In the execution and aftermath of the European referendum, the British political class has commemorated Shakespeare’s quadricentennial by serving up a 21st anniversary version of The Comedy of Errors. The ripples of the 23 June vote to leave the EU are spreading. Sterling, the third most important reserve currency, has fallen by 13% against the dollar, interest rate rises everywhere are on hold, and one more source of risk is stalking the global economy. All these issues are high on the agenda at OMFIF’s Main Meeting in St. Louis on 14-15 July. One important side effect: Theresa May, the quietly confident UK home secretary, bottom right in our cover picture, has replaced David Cameron as prime minister – joining Angela Merkel, Christine Lagarde and Janet Yellen in a march of female economic power. As Meghnad Desai wrote, now that the decision has been made, ‘We can ignore the miracles promised by the Brexiteers or the dire predictions of the Remainers.’ But the litany of political, psychological and purely human miscalculations by protagonists on both sides of the struggle casts considerable doubt on the judgement of those in, or aspiring to, high office. A referendum Cameron never truly expected to hold and his opponents didn’t think they could win was, at bottom, a stratagem to heal Conservative party divisions and help Europe regain a sense of purpose. It has ended up deepening Tory splits, inflaming anti-integrationist spirits around Europe (despite early Franco-German protestations of unity) and, in a dash of Bard-like knife-twisting, drenching many of the dramatis personae in their own and their rivals’ blood. George Osborne, the UK chancellor of the exchequer, who has gone from hero to hapless in a few short weeks, has cast aside his ill-thought out threat of emergency budget cuts in the event of an ‘out’ vote. Niels Thygesen in Copenhagen, Philippe Lagayette in Paris, Stuart Mackintosh in Washington and Jacques Lafitte in Brussels analyse the ramifications of the biggest setback to the EU since the European Economic Community was set up in 1958.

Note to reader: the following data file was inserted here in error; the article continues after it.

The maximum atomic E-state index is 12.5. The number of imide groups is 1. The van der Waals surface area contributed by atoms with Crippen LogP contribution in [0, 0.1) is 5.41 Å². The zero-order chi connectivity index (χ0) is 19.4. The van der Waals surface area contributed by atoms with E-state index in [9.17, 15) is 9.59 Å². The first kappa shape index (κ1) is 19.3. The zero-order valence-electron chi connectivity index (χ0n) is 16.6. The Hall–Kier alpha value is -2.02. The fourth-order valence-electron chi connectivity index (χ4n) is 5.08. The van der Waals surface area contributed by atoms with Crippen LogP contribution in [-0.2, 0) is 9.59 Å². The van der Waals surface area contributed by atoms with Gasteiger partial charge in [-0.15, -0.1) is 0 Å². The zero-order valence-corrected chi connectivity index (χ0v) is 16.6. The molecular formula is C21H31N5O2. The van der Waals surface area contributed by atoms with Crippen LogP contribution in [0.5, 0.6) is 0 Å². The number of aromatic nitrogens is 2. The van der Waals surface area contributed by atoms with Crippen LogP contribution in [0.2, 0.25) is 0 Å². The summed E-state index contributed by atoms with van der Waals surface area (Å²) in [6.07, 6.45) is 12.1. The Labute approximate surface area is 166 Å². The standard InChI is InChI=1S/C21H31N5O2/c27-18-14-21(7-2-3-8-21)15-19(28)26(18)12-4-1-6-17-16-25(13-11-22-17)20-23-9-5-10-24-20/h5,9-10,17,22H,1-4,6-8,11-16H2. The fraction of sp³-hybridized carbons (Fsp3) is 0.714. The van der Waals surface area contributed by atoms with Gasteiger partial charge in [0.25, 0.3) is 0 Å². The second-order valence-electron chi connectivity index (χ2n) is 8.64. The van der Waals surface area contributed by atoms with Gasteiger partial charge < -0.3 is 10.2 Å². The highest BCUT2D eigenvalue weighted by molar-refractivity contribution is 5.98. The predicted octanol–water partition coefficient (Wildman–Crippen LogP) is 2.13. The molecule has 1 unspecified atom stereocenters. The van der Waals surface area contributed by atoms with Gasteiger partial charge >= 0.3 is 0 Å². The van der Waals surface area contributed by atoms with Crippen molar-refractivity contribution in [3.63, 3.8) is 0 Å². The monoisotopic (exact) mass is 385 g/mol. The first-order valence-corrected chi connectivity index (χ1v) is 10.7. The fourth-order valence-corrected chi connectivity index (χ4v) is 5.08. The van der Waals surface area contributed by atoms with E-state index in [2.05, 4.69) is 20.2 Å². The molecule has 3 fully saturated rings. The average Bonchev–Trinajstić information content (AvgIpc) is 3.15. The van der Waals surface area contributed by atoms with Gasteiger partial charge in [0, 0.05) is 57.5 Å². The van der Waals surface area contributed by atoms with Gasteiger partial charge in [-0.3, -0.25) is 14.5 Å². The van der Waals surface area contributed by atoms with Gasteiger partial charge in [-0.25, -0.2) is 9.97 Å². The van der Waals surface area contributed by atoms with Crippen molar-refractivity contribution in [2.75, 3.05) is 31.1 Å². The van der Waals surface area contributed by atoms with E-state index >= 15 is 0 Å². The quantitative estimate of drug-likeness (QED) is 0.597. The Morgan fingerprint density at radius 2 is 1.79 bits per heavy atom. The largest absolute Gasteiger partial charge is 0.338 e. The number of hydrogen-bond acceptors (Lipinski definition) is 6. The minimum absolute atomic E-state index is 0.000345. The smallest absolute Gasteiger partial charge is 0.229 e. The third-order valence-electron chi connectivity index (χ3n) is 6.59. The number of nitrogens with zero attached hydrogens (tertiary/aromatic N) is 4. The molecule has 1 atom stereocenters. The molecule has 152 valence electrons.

In central and eastern Europe’s sensitive circumstances, the technical issue of the European Central Bank’s controls on non-monetary assets on the balance sheets of national central banks takes on additional significance, as a special correspondent reports from Warsaw. challenges abound elsewhere. With the Swiss franc once again a safe haven, Peter Warburton and Federico Corrado investigate the post-referendum challenge for Swiss monetary policy. At a time of rising constraints on central banks’ independence, Boris Vujčić, the Croatian central bank governor, outlines the finely calibrated navigational instruments they must deploy to steer between competing exigencies. Patrick Schena explains the changes under way in Saudi Arabia’s sovereign fund. Ben Robinson describes how emerging market central banks – in particular the People’s Bank of China – are reacting to upheavals in the UK and European economies. Low or negative interest rates are inciting fund managers to open their portfolios in novel ways. Harald Walkate from Aegon Asset Management extols the effect of impact investment on institutional holdings. The US Federal Reserve has understandably decided once again to put interest rates on hold, as Darrell Delamaide relates. However, better jobs data for June, released on 8 July, may change the picture. Kevin Kliesen of the St. Louis Fed writes on the mixed signals facing US policymakers. Peter Petri, visiting fellow at the Peterson Institute of International Economics, focuses on the US elections and trade policy. In a section on new technology, Caroline Butler outlines the potential ramifications of ‘Big Data’ on global risk management, while Steven Bardy from the Australian Securities and Investments Commission explores how regulators can better understand the opportunities and meet the challenges of blockchain as it permeates financial transactions. William Keegan provides an epitaph for the referendum struggle with a mournful book review of former UK Prime Minister Gordon Brown’s plea for a maintained British place in Europe. The OMFIF advisory board reminds us of battles to come: Greece’s fundamental problems are set to re-emerge in 2017.